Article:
Anyone overseeing a newsroom’s social channels quickly learns that they’re all unique. Tanita Gaither is the digital content manager for Gray’s WIS-TV in Columbia, SC. She tries to develop strategies that leverage the most powerful elements of each.
“There’s this old saying, ‘You break news on Twitter, you tell the story on Facebook.’ I still think that’s very true. You really can’t get a whole composite of the story on Twitter. You’re just kind of seeing what is happening in that moment, and things move so fast. But Facebook is definitely one place where you can continue to get updates.”
Though Gaither works to stay current with the social media of the moment, she says her station focuses on four primary platforms.
“It’s really Facebook, Snapchat, Instagram and then Twitter is what our audience uses the most.”
Within that list, there are important distinctions.
Gaither says Facebook is still responsible for about 75 percent of the station’s page views, so it’s still the most important social platform for her newsroom and many others. Yet, she says your Facebook strategy cannot be all about pushing people to the website.
“You don’t want to give them promotions you want to give them product. So, what I like to do is have a story, whatever’s run on TV and use that instead of just a promo to a story.”
She also uses Facebook to keep good stories alive.
“That’s what really the community is looking for are follow-ups,” Gaither says. “They want to see your consistency.” She points to one story she posted about a woman who had adopted an older shelter dog that was dying from a tumor and had been mistreated for years. The woman created a Facebook page detailing the dog living out his “bucket list” and Gaither’s post went viral, but Gaither didn’t stop there.
“So, about a month after we did the story, and it was all over the place, the dog ended up dying. The [woman] flipped the Facebook page for him into a legacy page where other people got to share their senior dog stories.”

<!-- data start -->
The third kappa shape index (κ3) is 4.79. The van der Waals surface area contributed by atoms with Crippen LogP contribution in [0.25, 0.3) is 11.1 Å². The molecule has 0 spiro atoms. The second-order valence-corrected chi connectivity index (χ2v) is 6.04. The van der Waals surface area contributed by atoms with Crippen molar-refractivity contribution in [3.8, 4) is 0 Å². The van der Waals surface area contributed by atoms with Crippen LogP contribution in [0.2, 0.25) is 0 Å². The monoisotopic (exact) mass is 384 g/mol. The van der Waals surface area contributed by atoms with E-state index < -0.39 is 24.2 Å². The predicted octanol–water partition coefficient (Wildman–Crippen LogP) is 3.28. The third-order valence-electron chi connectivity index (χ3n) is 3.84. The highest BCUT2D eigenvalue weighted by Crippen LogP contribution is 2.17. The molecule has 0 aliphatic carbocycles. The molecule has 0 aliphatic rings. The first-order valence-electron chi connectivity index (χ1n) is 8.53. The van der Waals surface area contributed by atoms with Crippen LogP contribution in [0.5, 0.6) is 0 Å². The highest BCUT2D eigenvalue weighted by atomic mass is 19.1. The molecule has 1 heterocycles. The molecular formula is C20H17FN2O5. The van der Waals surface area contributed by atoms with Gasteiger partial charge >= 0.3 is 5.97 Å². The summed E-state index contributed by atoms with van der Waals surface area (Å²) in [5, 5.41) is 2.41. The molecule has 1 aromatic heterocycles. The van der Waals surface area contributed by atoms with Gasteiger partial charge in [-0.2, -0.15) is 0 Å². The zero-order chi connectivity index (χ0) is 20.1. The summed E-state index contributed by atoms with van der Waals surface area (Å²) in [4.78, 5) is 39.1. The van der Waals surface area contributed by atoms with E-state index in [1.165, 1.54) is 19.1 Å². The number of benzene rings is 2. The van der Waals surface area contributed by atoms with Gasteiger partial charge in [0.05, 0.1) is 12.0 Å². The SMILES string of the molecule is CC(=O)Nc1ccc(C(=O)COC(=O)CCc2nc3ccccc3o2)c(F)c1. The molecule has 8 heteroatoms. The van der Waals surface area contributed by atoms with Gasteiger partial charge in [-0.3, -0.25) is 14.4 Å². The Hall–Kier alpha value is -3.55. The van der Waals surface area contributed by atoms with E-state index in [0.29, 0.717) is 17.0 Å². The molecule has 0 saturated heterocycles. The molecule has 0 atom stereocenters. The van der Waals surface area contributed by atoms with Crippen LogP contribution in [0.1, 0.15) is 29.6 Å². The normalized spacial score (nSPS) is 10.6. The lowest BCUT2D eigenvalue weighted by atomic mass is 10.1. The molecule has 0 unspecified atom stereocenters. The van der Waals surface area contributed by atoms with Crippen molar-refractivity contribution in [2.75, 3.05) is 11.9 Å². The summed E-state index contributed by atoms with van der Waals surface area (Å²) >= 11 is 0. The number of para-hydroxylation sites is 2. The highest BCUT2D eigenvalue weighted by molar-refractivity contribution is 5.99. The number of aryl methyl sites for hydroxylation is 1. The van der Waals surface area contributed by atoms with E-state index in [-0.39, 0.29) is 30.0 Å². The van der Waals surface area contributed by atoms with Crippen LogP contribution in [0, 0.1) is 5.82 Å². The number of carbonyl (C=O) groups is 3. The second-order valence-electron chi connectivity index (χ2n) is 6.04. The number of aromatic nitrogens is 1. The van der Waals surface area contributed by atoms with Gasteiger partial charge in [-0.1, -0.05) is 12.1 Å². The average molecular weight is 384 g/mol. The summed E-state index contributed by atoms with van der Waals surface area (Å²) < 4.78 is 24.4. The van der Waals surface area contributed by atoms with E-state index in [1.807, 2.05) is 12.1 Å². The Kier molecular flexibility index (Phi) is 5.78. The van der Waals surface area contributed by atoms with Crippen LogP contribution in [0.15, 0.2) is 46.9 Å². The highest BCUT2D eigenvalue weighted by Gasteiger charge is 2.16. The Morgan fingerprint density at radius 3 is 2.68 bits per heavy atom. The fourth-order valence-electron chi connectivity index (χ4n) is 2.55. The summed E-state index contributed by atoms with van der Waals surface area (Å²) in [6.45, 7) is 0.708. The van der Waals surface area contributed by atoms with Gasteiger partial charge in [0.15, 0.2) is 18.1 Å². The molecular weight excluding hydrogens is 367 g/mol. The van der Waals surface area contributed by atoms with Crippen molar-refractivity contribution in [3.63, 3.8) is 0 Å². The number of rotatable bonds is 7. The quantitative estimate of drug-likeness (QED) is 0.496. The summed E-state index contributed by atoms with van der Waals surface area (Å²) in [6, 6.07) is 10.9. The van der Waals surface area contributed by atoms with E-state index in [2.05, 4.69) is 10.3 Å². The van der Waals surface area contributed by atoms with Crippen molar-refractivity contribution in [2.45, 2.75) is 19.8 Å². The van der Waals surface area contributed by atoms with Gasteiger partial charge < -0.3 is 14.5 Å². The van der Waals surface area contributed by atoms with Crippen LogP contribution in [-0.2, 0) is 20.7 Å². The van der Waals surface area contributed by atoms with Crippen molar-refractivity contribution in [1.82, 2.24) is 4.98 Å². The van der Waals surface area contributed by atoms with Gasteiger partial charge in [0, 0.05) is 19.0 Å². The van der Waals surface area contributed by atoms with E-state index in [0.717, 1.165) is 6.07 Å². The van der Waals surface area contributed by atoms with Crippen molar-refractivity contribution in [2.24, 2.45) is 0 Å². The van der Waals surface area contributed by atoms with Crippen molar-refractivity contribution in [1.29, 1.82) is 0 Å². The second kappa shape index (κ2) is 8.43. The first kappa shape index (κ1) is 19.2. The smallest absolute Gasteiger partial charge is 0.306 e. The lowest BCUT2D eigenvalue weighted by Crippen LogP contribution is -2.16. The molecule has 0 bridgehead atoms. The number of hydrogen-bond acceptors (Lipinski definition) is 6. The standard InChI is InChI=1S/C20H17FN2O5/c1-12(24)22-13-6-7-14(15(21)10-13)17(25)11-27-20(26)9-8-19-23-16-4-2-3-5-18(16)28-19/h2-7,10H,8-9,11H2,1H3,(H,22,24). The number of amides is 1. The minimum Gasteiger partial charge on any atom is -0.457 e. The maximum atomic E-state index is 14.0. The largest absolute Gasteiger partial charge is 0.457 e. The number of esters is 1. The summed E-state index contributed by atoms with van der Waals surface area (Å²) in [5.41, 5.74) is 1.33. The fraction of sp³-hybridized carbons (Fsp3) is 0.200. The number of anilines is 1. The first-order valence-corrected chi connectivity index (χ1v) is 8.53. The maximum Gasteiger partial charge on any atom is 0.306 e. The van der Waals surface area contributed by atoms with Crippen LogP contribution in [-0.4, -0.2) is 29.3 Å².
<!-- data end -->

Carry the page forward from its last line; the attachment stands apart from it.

Gaither posted that follow-up story and got the station’s Facebook community engaged a second time.
“If you think something’s gonna pop and go viral, you think you’ve got a really good story, you’ve got about a 24-to-48-hour window to put that on your social and see where it goes.”
But what happens if your gut tells you the story is great, but the audience isn’t reacting?
“You could always change the headline to something a little bit catchier or a little bit more thumb-stopping as we say because people are on their phones,” Gaither suggests. “You could make a video with that post, you could make it a photo post if the photo is what the story is about. There’s a lot of different tricks and ideas you can play with to make the story work. Facebook changes things so much, so we have to really just play with that.”
Gaither sees a lot of potential in this platform.
“What I want to start doing with Snapchat is doing more video stories, kind of scanning the area for more viral content in addition to adding more of our local news stories that aren’t just the same as what we link up to on Facebook and direct back to the digital platforms with our app or our website or what have you.”
She thinks the platform may be the newsroom’s best hope of reaching a younger social audience.
“What a lot of folks my age feel is that they can’t identify with local TV news as it stands, so you have to use social media platforms like Snapchat to engage that audience.”
She points to the Snapchat channel of NBC News as an example of what she’d like to do with the platform on the local level.
“I think Instagram is more of a vanity showing the lighter side as opposed to telling a news story.”
She says none of the social platforms are great for recruiting people to watch the newscasts, however, and Instagram is no exception. What it is good for, according to Gaither, is giving the station personality.
“We use Instagram to show a lighter side of the newsroom…we’ll post, ‘Oh yay, we’re eating ice cream!’ that kind of thing. Just kind of the lighter side of the newsroom. That’s what that’s for. Like I said, I think it’s a little bit more vanity than it is news aggregator or storyteller.”
As Gaither puts it, “We don’t use Instagram to advance stories.”
Though the station has more than 124,000 followers on the platform, it plays a small role in the revenue picture for the station as it doesn’t drive web traffic.
“Actually, some recent market research in our DMA here says less than two percent of our page views come from Twitter—less than two percent.”
But Gaither recognizes there are additional reasons to be on Twitter and other social platforms.
“A lot of stories start there too, not just people calling in with tips. Along with that effort to meet people where they are, they want us to meet them there, too. That’s why we have our Messenger open because people still give us news that way as well. They don’t call as often but they might tweet at us or Facebook message us more.”
The bottom line for Gaither is that digital strategies in television newsrooms have to evolve.
“The buy-in has to be real on all platforms. The digital people have to buy into TV and that has to be reciprocated,” Gaither says, pointing out that, for too long, the focus has been on “how to make digital work for TV, not how to make digital work for the local audience. And, I think that’s what kind of hindered digital buy-in in a local newsroom. Television still pays the bills but in five years what will those bills look like?”